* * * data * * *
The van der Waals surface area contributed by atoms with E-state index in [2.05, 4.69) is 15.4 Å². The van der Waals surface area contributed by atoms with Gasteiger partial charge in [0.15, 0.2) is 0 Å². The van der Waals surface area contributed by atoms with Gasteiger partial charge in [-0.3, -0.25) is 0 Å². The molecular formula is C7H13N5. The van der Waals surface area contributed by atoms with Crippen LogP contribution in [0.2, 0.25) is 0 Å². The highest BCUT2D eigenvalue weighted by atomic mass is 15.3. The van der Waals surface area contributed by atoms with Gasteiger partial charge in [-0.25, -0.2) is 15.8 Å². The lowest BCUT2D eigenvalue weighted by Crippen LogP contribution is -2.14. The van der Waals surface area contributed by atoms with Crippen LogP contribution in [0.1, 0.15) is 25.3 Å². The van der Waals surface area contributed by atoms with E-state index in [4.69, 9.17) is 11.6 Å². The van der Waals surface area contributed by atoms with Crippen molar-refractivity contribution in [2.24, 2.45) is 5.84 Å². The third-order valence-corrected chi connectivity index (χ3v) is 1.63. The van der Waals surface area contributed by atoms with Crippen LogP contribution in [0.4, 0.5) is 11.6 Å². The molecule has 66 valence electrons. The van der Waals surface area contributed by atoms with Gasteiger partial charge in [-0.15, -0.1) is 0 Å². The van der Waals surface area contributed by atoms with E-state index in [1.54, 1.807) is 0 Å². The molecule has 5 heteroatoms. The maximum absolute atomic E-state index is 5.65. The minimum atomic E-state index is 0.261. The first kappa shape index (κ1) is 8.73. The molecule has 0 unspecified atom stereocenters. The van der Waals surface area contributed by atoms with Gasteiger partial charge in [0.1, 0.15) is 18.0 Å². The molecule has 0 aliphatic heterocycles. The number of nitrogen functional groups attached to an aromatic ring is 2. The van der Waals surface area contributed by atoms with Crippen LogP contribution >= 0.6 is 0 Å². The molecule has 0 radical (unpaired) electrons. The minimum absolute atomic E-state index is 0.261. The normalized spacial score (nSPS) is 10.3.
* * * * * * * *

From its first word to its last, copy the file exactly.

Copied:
The van der Waals surface area contributed by atoms with E-state index in [2.05, 4.69) is 15.4 Å². The van der Waals surface area contributed by atoms with Gasteiger partial charge in [0.15, 0.2) is 0 Å². The van der Waals surface area contributed by atoms with Gasteiger partial charge in [-0.3, -0.25) is 0 Å². The molecular formula is C7H13N5. The van der Waals surface area contributed by atoms with Crippen LogP contribution in [0.2, 0.25) is 0 Å². The highest BCUT2D eigenvalue weighted by atomic mass is 15.3. The van der Waals surface area contributed by atoms with Gasteiger partial charge in [-0.25, -0.2) is 15.8 Å². The lowest BCUT2D eigenvalue weighted by Crippen LogP contribution is -2.14. The van der Waals surface area contributed by atoms with Crippen LogP contribution in [0.1, 0.15) is 25.3 Å². The van der Waals surface area contributed by atoms with E-state index in [4.69, 9.17) is 11.6 Å². The van der Waals surface area contributed by atoms with Crippen molar-refractivity contribution in [2.24, 2.45) is 5.84 Å². The third-order valence-corrected chi connectivity index (χ3v) is 1.63. The van der Waals surface area contributed by atoms with Crippen LogP contribution in [0.4, 0.5) is 11.6 Å². The molecule has 66 valence electrons. The van der Waals surface area contributed by atoms with Gasteiger partial charge in [-0.15, -0.1) is 0 Å². The van der Waals surface area contributed by atoms with E-state index in [1.54, 1.807) is 0 Å². The molecule has 5 heteroatoms. The maximum absolute atomic E-state index is 5.65. The minimum atomic E-state index is 0.261. The first kappa shape index (κ1) is 8.73. The molecule has 0 unspecified atom stereocenters. The van der Waals surface area contributed by atoms with Gasteiger partial charge in [0.1, 0.15) is 18.0 Å². The molecule has 0 aliphatic heterocycles. The number of nitrogen functional groups attached to an aromatic ring is 2. The van der Waals surface area contributed by atoms with Crippen LogP contribution >= 0.6 is 0 Å². The molecule has 0 radical (unpaired) electrons. The minimum absolute atomic E-state index is 0.261. The normalized spacial score (nSPS) is 10.3.